Obama presses Chinese leader on cybersecurity
Donilon said Obama described in detail instances of hacking against U.S. companies by entities in China and said the U.S. didn't have any doubt who was behind them.
"The president underscored that resolving this issue was really key to future economic U.S.-China relations," Donilon told reporters after about eight hours of meetings Friday and Saturday. The gathering at the sprawling Sunnylands estate was their first meeting since Xi took office in March.
Obama "asked that the Chinese government engage on this issue and understand that if it's not addressed, if it continues to be this direct theft of United States property, that this was going to be very difficult problem in the economic relationship and was going to be an inhibitor to the relationship really reaching its full potential."
Xi's senior foreign policy adviser, Yang Jiechi, told reporters that cybersecurity shouldn't be the cause of friction but an area of cooperation for two nations that face similar challenges. Yang said China "is against all forms of hacking and cyberattacks. China itself is also a victim of cyberattacks and we are a staunch supporter of cybersecurity."
Yang said the two leaders "blazed a new trail" away from the two nations' past differences in the summit and "talked about cooperation and did not shy away from differences."
"The two presidents agreed to build a new model of major country relationship between China and the United States based on mutual respect and win-win cooperation," Yang said.
"We have to stay each other's partners, not rivals," Yang said.
Donilon also said the leaders found "quite a bit of alignment" on the subject of North Korea and "agreed that North Korea has to be denuclearized and that neither country will accept North Korea as a nuclear-armed state."
The leaders left the final remarks on the summit to their aides and closed the summit in low-key style, with no formal statements to the press, just a private tea with Xi's wife.
The White House said in a statement shortly after Xi departed the sprawling estate that the two nations agreed to work together for the first time to reduce hydrofluorocarbons, a potent greenhouse gas. The agreement was cast as a significant step toward tackling climate change.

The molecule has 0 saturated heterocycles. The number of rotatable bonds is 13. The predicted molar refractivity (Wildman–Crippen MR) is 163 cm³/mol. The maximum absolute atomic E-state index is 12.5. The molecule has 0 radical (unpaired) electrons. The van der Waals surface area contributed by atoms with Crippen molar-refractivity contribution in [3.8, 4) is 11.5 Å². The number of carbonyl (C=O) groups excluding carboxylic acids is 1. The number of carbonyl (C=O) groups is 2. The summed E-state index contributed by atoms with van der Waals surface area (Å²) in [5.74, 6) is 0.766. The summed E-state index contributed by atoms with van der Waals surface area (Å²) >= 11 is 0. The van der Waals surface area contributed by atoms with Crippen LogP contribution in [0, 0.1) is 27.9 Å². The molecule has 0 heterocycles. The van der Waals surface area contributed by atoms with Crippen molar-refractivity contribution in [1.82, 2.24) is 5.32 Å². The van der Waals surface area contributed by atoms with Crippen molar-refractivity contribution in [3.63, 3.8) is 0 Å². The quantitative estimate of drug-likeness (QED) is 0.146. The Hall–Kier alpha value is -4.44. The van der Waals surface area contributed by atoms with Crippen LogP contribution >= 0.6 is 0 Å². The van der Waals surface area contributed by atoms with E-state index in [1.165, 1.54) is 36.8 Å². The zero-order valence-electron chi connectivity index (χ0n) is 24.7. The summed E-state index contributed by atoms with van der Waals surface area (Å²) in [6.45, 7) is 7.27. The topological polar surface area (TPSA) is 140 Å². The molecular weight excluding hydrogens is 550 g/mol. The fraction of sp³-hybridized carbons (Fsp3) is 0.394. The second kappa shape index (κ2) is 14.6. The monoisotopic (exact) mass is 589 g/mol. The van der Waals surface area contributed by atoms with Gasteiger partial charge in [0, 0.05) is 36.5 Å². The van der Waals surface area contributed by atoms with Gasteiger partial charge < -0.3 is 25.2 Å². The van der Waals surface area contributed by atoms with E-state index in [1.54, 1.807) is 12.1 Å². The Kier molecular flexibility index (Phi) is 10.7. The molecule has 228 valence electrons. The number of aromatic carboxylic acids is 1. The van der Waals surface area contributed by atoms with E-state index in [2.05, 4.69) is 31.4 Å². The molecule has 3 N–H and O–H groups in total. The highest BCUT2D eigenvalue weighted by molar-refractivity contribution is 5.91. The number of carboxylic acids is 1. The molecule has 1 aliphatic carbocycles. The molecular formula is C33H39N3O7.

U.S. officials are hoping that Xi, who took office in March, proves to be a new brand of Chinese leader. He has deeper ties to the U.S. than his predecessors, given that he lived in Iowa briefly as a visiting official and sent his daughter to college in the U.S.
The two leaders appear to have more in common than Obama had with former Chinese leader Hu Jintao, who often appeared stiff and formal in meetings. Both men are in their 50s and share a love of sports: swimming and football on Xi's side, basketball and golf on Obama's. Both are also married to glamorous, high-profile wives who have played a strong role in shaping their images.
During their talks, the two men also spent time explaining to each other how their life experiences have shaped their world views, an Obama administration official said.
Xi talked about growing up in the Chinese countryside during his country's cultural revolution and the perspective it gave him on his country's development. And Obama explained about how his childhood in Hawaii shaped his view of the U.S. as a Pacific power.
The Chinese leader broke out a bottle of "Maotai," a famous Chinese liquor, to toast Obama during Friday's working dinner, according to the official, who insisted on anonymity in order to discuss the private meetings.
The two leaders will likely meet again in September, on the sidelines of an international economic summit in Russia. Xi also invited Obama to travel to China soon for a similarly informal round of one-on-one talks.
Ahead of the weekend summit, the U.S. emphasized that Obama would press China on its alleged cyberhacking against the American government and businesses. But Obama and Xi carefully avoided publicly accusing each other's nation of high-tech intrusions, though they acknowledged an urgent need to find a common approach on addressing the matter.
"We don't have the kind of protocols that have governed military issues and arms issues, where nations have a lot of experience in trying to negotiate what's acceptable and what's not," Obama said during a Friday night news conference with Xi.
Obama also sought to distinguish between China's alleged cyberspying and his own government's monitoring of U.S. phone and Internet records. He insisted the two issues were separate and distinct, and that concerns over hacking and intellectual property theft shouldn't be confused with the debate over how governments collect data to combat terrorist threats.
"That's a conversation that I welcome," he said.
Xi, who called rapid technological advancements a "double-edged sword," claimed no responsibility for China's alleged cyberespionage. He said China was also a victim of cyberspying but did not assign any blame.
Xi has been expected to press China's claims of business discrimination in U.S. markets and to express concern over Obama's efforts to expand U.S. influence in the Asia-Pacific region. China sees that as an attempt to contain its growing power.
On North Korea, U.S. officials said Obama was looking to build on Xi's apparent impatience with North Korea's nuclear provocations. The U.S. has welcomed Xi's recent calls for North Korea to return to nuclear talks, though it's unclear whether the North is ready to change its behavior.
Xi departed California Saturday afternoon. Obama planned to stay in California through the weekend, though he had no public events planned.
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